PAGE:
By Anthony T. Hopkins

Speaking through the prophet Jeremiah, the LORD declares:

“Thus says the LORD, /Who gives the sun for a light by day, /And the ordinances of the moon and the stars for a light by night, /Who disturbs the sea, /And its waves roar /(The LORD of hosts is His name): /‘If those ordinances depart /From before Me, says the LORD, /Then the seed of Israel shall also cease /From being a nation before Me forever.’ Thus says the LORD: ‘If heaven above can be measured, /And the foundations of the earth searched out beneath, /I will also cast off all the seed of Israel /For all that they have done, says the LORD.’” (Jer. 31:35-37, NKJ)

That the “seed”, or “descendants”, of Israel” will forever remain “a nation before [God]” could not be stated in more certain terms.

Although it is unwise to be dogmatic on a statement which allows of such a variety of interpretations, Jesus may have expressed this same idea in his “Olivet Discourse” when, speaking of the destruction of the Temple and, also, looking forward also to his Second Coming, he said:

“Truly, I say to you, this generation will not pass away till all these things take place.” (Mt. 24:34, RSV)

The Greek word which, in the Revised Standard Version of the Bible, has been translated “generation” is genea, which can also mean “race”; and a number of reputable commentators, therefore, including the nineteenth-century premillennialist commentator, Dean Henry Alford, have suggested that it should be translated thus in the present passage.

In his letter to the Romans, Paul deals in some detail with the status of the unbelieving section of the Jewish people. He begins by asking, “…has God cast away His people?” (Rom. 11:1a, NKJ; cf. Jer. 31:37) To which he answers: “Mi genoito!” Which expression has variously been translated as, “God forbid” (AV), “let it not be!” (YLT), “Far be the thought” (DARBY), “By no means!” (RSV, NIV, ESB), “May it never be!” (NASB), “May it not be” (Marshall), “Certainly not!” (Phillips, NKJ), and “I cannot believe it” (NEB).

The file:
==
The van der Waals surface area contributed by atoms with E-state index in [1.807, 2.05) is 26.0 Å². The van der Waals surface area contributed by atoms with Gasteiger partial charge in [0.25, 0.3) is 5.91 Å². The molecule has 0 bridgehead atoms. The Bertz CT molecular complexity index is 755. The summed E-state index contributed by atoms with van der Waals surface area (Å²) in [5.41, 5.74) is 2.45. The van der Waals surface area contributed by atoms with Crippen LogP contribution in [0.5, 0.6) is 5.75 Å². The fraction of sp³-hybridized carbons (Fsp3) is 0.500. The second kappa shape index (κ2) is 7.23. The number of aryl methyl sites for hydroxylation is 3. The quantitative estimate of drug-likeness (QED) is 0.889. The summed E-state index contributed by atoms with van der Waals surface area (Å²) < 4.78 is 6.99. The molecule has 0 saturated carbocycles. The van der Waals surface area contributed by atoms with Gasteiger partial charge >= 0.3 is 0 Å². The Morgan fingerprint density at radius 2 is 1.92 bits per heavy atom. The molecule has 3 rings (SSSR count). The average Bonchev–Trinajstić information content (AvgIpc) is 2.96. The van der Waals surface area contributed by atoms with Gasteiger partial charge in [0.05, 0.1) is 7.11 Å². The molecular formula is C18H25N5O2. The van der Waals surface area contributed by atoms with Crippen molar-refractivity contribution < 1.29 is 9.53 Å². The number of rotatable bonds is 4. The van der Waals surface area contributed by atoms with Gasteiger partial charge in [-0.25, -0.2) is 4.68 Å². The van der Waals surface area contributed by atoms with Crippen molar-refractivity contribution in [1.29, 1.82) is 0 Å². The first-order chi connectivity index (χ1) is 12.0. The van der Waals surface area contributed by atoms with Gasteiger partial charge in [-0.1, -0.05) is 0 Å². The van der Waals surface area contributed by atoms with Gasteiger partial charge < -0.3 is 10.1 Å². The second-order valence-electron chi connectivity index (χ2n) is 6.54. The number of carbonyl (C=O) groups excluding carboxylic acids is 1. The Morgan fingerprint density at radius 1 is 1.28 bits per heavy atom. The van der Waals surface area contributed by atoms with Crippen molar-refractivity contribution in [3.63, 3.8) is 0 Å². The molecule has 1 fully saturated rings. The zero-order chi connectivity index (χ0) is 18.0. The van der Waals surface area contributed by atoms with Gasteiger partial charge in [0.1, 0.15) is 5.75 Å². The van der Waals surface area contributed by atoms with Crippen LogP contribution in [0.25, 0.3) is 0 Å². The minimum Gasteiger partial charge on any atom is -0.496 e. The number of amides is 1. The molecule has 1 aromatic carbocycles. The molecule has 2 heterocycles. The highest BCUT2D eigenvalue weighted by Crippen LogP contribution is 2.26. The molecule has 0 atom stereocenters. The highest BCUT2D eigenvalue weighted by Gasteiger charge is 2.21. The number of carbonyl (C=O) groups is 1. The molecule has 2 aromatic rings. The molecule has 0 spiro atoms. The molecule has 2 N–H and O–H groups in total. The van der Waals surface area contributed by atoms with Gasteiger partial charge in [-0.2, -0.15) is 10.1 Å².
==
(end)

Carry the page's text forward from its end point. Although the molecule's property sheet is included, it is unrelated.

“For,” he continues, “I also am an Israelite, of the seed of Abraham, of the tribe of Benjamin. God has not cast away His people whom He foreknew.” (Rom. 11:1b, 2, NKJ) He then qualifies this by saying that, just as God had reserved for himself “seven thousand men who have not bowed the knee to Baal” (Rom. 11:4, NKJ), so, “at this present time there is a remnant according to the election of grace” (Rom. 11:5, NKJ). What Paul is saying here is that God cannot have cast away his people in their entirety, because there are Jews, like himself, who believe in Jesus Christ.

But what about unbelieving Jews? Do the Jews as a people, consisting largely of unbelieving Jews, still constitute in some sense God’s people? A study of this chapter of Paul’s letter to the Romans would appear to indicate that they do. Speaking of the unbelieving section of the Jews, he later asks, “Have they stumbled that they should fall?” Which proposition he rejects in the same vigorous manner as the previous one, adding: “But through their fall,” or, as more recent versions of the Bible translate the Greek word which, in the Authorised Version of the Bible, is translated, “fall”, “trespass” (RSV, ESV), and “transgression” (NASB, NIV), “salvation is come to the Gentiles, for to provoke them to jealousy.” (Rom. 11:11, AV)

He later says, alluding to the “firstfruits” offerings of, first, the barley harvest, and then the wheat harvest which were made in the Temple at, respectively, the Feasts of Firstfruits and Weeks: “For if the firstfruit is holy, the lump is also holy; and if the root is holy, so are the branches.” (Rom. 11:16, NKJ) It is difficult to understand this statement in any sense other than that the whole Jewish race is sanctified by virtue of the believing Jews (the “firstfruit”), and the patriarchs (the “root”) to whom a number of unconditional promises had been made.

Lastly, Paul says: “As concerning the gospel, they are enemies for your sakes: but as touching the election, they are beloved for the fathers’ sakes. For the gifts and calling of God are without repentance.” (Rom. 11:28, 29, AV) The New International Version of the Bible translates verse 28: “…they are loved on account of the patriarchs”. What Paul is saying here is that because of the promises made to the patriarchs, the Jews remain God’s chosen people. The New International Version also more clearly brings out the meaning of verse 29, which, in the Authorised Version, is a direct translation of the original Hebrew, in present-day English idiom: “…for God’s gifts and his call are irrevocable”. However unfaithful the Jews may have been to God, God remains faithful to his promises to them.